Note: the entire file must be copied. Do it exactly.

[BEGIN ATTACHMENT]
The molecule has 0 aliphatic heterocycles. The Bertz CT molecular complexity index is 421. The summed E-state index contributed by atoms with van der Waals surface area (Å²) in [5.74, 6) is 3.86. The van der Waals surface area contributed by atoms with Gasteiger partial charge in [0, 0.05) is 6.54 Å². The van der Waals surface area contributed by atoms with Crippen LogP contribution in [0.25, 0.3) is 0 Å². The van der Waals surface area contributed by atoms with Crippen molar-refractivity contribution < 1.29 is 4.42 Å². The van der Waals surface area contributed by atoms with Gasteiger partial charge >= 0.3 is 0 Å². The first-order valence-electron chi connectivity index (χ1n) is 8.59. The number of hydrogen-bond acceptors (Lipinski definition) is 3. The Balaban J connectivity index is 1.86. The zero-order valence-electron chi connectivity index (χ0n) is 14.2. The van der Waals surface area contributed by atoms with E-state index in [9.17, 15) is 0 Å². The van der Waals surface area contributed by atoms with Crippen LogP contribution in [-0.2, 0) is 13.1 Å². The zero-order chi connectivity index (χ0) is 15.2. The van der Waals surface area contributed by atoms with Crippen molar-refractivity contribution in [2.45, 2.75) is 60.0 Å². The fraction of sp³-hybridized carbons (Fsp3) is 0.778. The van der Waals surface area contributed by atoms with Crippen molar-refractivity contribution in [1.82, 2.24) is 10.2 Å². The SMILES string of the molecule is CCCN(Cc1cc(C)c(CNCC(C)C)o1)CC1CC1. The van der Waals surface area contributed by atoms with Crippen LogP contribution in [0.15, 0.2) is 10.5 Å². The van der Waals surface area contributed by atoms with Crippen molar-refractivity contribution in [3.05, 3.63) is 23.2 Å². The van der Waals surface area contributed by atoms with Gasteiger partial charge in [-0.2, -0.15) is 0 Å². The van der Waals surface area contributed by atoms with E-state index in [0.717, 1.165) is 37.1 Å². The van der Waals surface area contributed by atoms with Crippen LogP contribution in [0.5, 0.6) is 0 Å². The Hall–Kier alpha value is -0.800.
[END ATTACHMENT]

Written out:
The molecule has 0 aliphatic heterocycles. The Bertz CT molecular complexity index is 421. The summed E-state index contributed by atoms with van der Waals surface area (Å²) in [5.74, 6) is 3.86. The van der Waals surface area contributed by atoms with Gasteiger partial charge in [0, 0.05) is 6.54 Å². The van der Waals surface area contributed by atoms with Crippen LogP contribution in [0.25, 0.3) is 0 Å². The van der Waals surface area contributed by atoms with Crippen molar-refractivity contribution < 1.29 is 4.42 Å². The van der Waals surface area contributed by atoms with Gasteiger partial charge >= 0.3 is 0 Å². The first-order valence-electron chi connectivity index (χ1n) is 8.59. The number of hydrogen-bond acceptors (Lipinski definition) is 3. The Balaban J connectivity index is 1.86. The zero-order valence-electron chi connectivity index (χ0n) is 14.2. The van der Waals surface area contributed by atoms with E-state index in [9.17, 15) is 0 Å². The van der Waals surface area contributed by atoms with Crippen LogP contribution in [-0.2, 0) is 13.1 Å². The zero-order chi connectivity index (χ0) is 15.2. The van der Waals surface area contributed by atoms with Crippen molar-refractivity contribution in [2.45, 2.75) is 60.0 Å². The fraction of sp³-hybridized carbons (Fsp3) is 0.778. The van der Waals surface area contributed by atoms with Crippen molar-refractivity contribution in [1.82, 2.24) is 10.2 Å². The SMILES string of the molecule is CCCN(Cc1cc(C)c(CNCC(C)C)o1)CC1CC1. The van der Waals surface area contributed by atoms with Crippen LogP contribution in [0.15, 0.2) is 10.5 Å². The van der Waals surface area contributed by atoms with Crippen molar-refractivity contribution in [3.05, 3.63) is 23.2 Å². The van der Waals surface area contributed by atoms with Gasteiger partial charge in [-0.2, -0.15) is 0 Å². The van der Waals surface area contributed by atoms with E-state index in [0.717, 1.165) is 37.1 Å². The van der Waals surface area contributed by atoms with Crippen LogP contribution in [0.5, 0.6) is 0 Å². The Hall–Kier alpha value is -0.800.